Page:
Due to the fact that the Flores Island remained disconnected from the mainland even at lowest sea levels during the Ice Age, these Hobbits appeared to have been capable watermen, and may explain the appearance of similar accounts of hairy brown people, or dwarves in other distant parts of the Pacific via ocean-going migrations, as far as Micronesia, Fiji, Japan and Hawaii.
The Many Creeds and Colors of Manup
Other than often being noted as hairy, the dwarves are also described as red-skinned, sometimes light-skinned, smooth skinned as opposed to hairy, suggesting the presence of many different types or stocks of pygmy dwarves throughout the Pacific.The Rampasasa are an actual group of still living pymgies that do not have dark-skin. The Menehune little people of Hawaiian legend are described as being red-faced and smooth-skinned. The little Mu, on the other hand, are hairy and dark.
The Mu and Menehune of Hawaii are also credited with building the many fish-ponds that appear on the Hawaiian islands and are thought of as being great builders and fisherman that erected buildings overnight. Similarly, the Koropokkuru dwarves of local Ainu legend of Northern Japan fished and lived in shell pits, appeared red-faced and only traded with the local Ainu at night. Beckwith explains in her book “Hawaiian Mythology,” that ,”In Fiji, spirit people, invisible save to worshipers, pygmies with “fuzzy mops of hair” like themselves of former days in miniature, live in the woods and caves on wild bananas and kava…”
“Two classes of spirits are described on San Cristoval, distinct but sometimes confused with each other. The Kakamora are said to be from six inches to three or four feet in height, from fair to dark, go naked with long straight hair to their knees, are strong as three or four men and fond of dancing and singing. They do not use cooked food. They have a ruler, male or female. They are described as harmless but tricky, or as malicious and dangerous, and are differently named all along the coast. The Masi are strong and stupid, easily tricked, but otherwise like people. Their descendants are skilled craftsmen and canoe makers and carvers in stone. Their work may be left unfinished because the craftsmen are called away by some trivial matter. The stories strongly resemble Hawaiian Menehune [and Mu] traditions.”
So much do natives of Hawaii believe in the existence of the Mu and Menehune, in fact, that a population census conducted in 1824 recorded the tally of 65 Mu living in the forests of Laau on the island of Kaua’i. Beckwith also explains that stories concerning the gods of Hawaii called Moolelo, denote tales based on historical figures or events. “[These gods] played a dominant part in legendary history [Beckwith].” Such “Moolelo”, which include stories of the founder god Kane, at times involved the little Mu and Menehune as participants.
The Little Koropokkuru of Japan
Amongst Japanese legend are the Koropokkuru, a race of little people that lived in Japan before the Ainu arrived. The Ainu describe the dwarves as short, agile, and skilled at fishing, living in pits with roofs of Butterbur leaves, hence the name Koropukkuru, meaning in Ainu “People below the Butterbur plant.” These little people, “long ago”, exchanged deer, fish, and other game with the Ainu, but, because the dwarves possessed a very shy nature, only traded under “the cover of night.” Over time, the Ainu somehow got on bad terms with the Koropokkuru, and the dwarves disappeared forever.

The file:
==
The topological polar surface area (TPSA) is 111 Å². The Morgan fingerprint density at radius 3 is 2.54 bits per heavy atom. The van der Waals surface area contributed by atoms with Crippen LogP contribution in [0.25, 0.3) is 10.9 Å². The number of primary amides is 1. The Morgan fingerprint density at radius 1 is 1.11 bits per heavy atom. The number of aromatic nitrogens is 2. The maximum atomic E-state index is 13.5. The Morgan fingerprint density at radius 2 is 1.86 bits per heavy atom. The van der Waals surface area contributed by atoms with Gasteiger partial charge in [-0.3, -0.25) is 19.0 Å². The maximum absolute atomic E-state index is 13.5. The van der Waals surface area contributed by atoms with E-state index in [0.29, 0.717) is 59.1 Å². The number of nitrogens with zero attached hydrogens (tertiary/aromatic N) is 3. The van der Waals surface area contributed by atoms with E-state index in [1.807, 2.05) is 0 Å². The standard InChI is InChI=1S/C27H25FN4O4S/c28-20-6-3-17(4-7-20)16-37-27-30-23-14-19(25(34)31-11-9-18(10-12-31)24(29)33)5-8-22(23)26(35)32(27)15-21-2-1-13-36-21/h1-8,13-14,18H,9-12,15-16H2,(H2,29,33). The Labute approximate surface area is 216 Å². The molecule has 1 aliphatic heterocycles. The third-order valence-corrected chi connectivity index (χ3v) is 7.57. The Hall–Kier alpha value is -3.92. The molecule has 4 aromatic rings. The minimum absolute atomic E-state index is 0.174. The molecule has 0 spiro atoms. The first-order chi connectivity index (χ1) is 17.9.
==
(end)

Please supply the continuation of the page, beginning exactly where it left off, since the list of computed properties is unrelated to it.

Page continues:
Several archaeological sites uncovered in northern Japan are consistent with descriptions of Koropokkuru dwellings. Pits dug up by Edward S. Morse, a prominent 19th century archaeologist often considered the founder of Japanese archaeology, revealed many stone tools, flint tools, scrapers, knives, and pottery, which the local Ainu did not have and readily admitted to not crafting. Morse also described the tools as being particularly small, not efficient for use by normal-sized humans. In 1877, Morse investigated the so-called Omori shell mounds, and found an array of pottery that did not fit in with any pre-established traditions or known sequences. The local Ainu further denied any knowledge of pottery-making either in the past or present to Morse. In 1879, Norse published the finds, establishing the mound site as being the home of an “unknown neolithic race that predated the Ainu.”
Tsuboi Shogoro, a student of Morse, later continued work on the sites, and officially ascribed the mounds as being the property of the legendary Koropokkuru dwarf or pygmy people. The presence of sophisticated tools also indicates a surprisingly advanced group, as do legends that the Korokoppuru spoke with the Ainu.
The Elusive Mu and Menehune of Hawaii
The Rice, or Kauai version of the Mu and Menehune, establishes the Menehune as a “pygmy people” about “two feet in height” which lived in caves. “After the deluge there were left three peoples who made their home on Kauai, the Mu (Rena-mu), the Wa (Ke-na-wa), and the Menehune. Kualu-nui-kini-akua (Kualu of the little gods) and his son Kualu-nui-pauku-mokumoku (Kualu of the broken rope) are chiefs of the Mu people in Kahiki [Rice].” After some time, the Mu and Menehune emigrated after the flood back to an ancestral land, sometimes called the Land of Kane, or other names. During that mass migration out of Hawaii according to Rice, “Not one expert craftsmen is left behind.”